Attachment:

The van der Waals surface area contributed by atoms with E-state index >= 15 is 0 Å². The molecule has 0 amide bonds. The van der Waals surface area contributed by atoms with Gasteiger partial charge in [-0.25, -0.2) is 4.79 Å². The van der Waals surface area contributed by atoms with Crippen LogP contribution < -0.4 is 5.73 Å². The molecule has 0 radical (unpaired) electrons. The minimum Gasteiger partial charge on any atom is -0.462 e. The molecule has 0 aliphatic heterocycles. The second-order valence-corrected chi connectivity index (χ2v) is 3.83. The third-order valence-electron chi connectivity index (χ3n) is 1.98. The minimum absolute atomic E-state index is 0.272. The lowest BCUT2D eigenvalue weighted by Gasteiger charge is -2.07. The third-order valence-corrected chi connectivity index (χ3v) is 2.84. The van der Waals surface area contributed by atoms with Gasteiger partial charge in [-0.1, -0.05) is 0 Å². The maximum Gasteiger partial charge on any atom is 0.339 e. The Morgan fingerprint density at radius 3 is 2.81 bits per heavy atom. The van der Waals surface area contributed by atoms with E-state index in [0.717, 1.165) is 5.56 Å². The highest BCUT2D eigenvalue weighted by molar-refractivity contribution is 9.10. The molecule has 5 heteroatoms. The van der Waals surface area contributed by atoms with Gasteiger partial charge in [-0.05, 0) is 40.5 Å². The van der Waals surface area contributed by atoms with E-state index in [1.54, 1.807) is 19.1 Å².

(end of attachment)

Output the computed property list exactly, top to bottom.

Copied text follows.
The van der Waals surface area contributed by atoms with E-state index >= 15 is 0 Å². The molecule has 0 amide bonds. The van der Waals surface area contributed by atoms with Gasteiger partial charge in [-0.25, -0.2) is 4.79 Å². The van der Waals surface area contributed by atoms with Crippen LogP contribution < -0.4 is 5.73 Å². The molecule has 0 radical (unpaired) electrons. The minimum Gasteiger partial charge on any atom is -0.462 e. The molecule has 0 aliphatic heterocycles. The second-order valence-corrected chi connectivity index (χ2v) is 3.83. The third-order valence-electron chi connectivity index (χ3n) is 1.98. The minimum absolute atomic E-state index is 0.272. The lowest BCUT2D eigenvalue weighted by Gasteiger charge is -2.07. The third-order valence-corrected chi connectivity index (χ3v) is 2.84. The van der Waals surface area contributed by atoms with Gasteiger partial charge in [-0.1, -0.05) is 0 Å². The maximum Gasteiger partial charge on any atom is 0.339 e. The Morgan fingerprint density at radius 3 is 2.81 bits per heavy atom. The van der Waals surface area contributed by atoms with E-state index in [0.717, 1.165) is 5.56 Å². The highest BCUT2D eigenvalue weighted by molar-refractivity contribution is 9.10. The molecule has 5 heteroatoms. The van der Waals surface area contributed by atoms with Gasteiger partial charge in [-0.05, 0) is 40.5 Å². The van der Waals surface area contributed by atoms with E-state index in [1.54, 1.807) is 19.1 Å².